Gold prices edged lower on Monday, weighed by a rallying dollar on bets the U.S. Federal Reserve would not put off stimulus tapering, although stagflation expectations limited losses in inflation-hedge bullion.
Spot gold was 0.1% lower at $1,754.54 per ounce, while U.S. gold futures settled down 0.1% at $1,755.7.
"The dollar is the main factor," said Edward Moya, senior market analyst at brokerage OANDA.
While the dollar's dominance could last until the Fed announces tapering, "the downside pressure on gold is starting to near its end, and we are approaching a peak where gold can finally stabilize and ultimately regain its historically longer bullish trend," Moya added.
The dollar gained 0.3%, hurting gold's appeal for those holding other currencies.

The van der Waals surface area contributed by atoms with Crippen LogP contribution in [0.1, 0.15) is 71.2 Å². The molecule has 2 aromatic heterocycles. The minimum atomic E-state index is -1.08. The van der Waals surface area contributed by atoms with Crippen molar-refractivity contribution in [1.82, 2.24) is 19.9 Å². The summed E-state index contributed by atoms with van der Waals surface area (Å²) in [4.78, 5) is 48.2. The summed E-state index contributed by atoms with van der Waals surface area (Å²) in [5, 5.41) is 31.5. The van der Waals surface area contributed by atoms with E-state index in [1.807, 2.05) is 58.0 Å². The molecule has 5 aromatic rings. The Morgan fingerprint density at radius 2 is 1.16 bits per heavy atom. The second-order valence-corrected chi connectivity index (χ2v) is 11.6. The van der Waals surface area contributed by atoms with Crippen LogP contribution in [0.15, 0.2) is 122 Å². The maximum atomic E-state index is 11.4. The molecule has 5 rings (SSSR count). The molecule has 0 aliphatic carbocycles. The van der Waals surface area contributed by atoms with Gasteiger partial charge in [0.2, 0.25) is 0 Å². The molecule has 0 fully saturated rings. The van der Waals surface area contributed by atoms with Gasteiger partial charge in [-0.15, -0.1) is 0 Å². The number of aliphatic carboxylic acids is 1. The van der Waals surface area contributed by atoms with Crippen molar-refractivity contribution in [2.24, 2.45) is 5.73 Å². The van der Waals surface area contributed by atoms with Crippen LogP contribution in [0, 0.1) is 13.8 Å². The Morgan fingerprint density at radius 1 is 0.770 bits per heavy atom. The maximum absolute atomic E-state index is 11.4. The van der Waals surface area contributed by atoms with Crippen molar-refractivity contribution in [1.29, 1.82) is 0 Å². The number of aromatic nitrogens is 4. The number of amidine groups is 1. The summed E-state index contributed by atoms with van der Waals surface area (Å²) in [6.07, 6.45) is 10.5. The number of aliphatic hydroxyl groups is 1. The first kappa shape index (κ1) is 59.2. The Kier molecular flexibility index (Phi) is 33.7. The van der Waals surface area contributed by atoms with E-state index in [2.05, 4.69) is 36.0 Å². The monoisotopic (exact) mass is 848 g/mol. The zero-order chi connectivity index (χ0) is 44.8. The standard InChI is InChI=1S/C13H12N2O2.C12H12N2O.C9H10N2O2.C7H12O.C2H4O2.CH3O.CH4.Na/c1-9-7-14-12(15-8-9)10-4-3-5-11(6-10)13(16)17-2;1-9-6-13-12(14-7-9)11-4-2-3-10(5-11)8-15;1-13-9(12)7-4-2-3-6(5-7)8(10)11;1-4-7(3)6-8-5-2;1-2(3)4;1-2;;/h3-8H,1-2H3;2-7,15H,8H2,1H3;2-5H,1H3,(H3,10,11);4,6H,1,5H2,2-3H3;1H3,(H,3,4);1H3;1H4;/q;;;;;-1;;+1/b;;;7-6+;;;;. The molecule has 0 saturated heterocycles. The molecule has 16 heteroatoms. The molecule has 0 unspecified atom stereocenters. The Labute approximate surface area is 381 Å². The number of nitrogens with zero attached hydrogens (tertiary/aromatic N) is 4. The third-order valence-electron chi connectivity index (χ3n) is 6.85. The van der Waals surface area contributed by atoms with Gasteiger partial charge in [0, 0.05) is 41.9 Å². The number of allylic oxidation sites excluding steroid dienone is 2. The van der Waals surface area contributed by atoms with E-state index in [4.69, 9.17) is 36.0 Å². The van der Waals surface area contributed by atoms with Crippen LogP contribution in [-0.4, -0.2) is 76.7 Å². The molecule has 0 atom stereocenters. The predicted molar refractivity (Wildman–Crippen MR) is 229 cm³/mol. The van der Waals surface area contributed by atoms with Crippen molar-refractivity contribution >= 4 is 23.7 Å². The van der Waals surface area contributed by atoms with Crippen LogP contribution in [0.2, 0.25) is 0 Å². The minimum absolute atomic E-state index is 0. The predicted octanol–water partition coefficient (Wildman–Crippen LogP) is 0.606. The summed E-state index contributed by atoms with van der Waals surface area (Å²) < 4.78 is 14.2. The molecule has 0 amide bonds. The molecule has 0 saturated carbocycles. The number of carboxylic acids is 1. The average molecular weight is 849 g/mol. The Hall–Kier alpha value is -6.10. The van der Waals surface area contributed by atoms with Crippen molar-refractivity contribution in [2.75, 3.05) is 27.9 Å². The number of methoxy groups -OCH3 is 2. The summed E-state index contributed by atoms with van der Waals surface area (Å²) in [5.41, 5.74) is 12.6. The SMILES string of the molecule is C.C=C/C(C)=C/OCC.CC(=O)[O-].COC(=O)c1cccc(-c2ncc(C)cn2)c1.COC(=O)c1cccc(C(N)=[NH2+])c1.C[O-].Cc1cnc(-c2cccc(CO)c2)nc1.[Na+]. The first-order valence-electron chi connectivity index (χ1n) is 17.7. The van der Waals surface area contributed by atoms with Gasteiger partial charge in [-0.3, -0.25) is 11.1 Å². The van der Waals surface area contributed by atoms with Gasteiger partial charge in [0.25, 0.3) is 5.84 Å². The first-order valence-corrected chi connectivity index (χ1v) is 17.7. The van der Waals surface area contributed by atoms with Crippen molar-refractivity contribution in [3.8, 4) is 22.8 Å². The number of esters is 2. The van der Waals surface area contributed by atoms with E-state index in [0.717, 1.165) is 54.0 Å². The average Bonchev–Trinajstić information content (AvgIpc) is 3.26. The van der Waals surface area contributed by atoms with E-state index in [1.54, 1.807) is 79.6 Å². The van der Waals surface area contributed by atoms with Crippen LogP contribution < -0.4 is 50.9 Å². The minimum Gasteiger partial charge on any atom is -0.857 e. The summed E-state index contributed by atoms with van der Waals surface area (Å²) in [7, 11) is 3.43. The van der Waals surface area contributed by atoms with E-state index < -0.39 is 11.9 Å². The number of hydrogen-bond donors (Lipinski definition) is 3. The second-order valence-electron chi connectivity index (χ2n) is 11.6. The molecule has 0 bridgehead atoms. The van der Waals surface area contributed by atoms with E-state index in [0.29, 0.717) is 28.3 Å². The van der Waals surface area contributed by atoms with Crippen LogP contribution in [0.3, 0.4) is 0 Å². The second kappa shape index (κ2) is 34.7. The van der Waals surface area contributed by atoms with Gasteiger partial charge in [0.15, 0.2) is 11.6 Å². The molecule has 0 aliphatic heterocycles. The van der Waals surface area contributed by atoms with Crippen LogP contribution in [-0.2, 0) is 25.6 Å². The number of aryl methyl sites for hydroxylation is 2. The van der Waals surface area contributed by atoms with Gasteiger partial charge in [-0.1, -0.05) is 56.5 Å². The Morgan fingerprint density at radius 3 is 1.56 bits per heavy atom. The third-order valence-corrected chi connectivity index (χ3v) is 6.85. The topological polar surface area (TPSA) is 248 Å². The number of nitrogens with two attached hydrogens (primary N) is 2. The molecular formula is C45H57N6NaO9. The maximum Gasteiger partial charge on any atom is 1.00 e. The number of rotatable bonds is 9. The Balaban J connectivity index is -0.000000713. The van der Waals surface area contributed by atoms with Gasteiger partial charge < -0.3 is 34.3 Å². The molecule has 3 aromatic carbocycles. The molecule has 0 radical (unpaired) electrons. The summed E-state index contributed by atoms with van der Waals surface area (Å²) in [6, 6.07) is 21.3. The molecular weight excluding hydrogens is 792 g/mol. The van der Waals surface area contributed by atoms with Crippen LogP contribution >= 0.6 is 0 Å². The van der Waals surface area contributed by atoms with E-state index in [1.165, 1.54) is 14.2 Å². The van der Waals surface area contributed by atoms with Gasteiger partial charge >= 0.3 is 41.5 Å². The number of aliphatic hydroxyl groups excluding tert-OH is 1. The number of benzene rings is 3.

Bullion was trading near a high since Sept. 22, reached on Friday.
Support for gold "could be coming from some people thinking we have some stagflation at the moment, which is when gold is at its best, as inflation goes higher," said Phillip Streible, chief market strategist at Blue Line Futures in Chicago.
Jitters over high inflation combined by stalling economic growth stunted global shares, amid rallying oil prices.
Spot silver fell 0.3% to $22.60 per ounce.
Palladium advanced 1.6% to $2,110.93 per ounce, with analysts attributing the bounce to short-covering after recent declines, while platinum was last down 1.8%, to $1,008.17, after hitting a 2-month peak earlier.
Palladium is seeing a technical rebound after prices hit support around $1,870, said ANZ analyst Soni Kumari.
"Fundamentals haven't changed much with auto sector continuing to face challenges due to micro-chip shortage. Until we see auto production recovering meaningfully, which will depend on availability of semiconductors, we expect PGMs (platinum group metals) to remain volatile," Kumari added. Platinum and palladium are used mainly in vehicle engines to reduce emissions.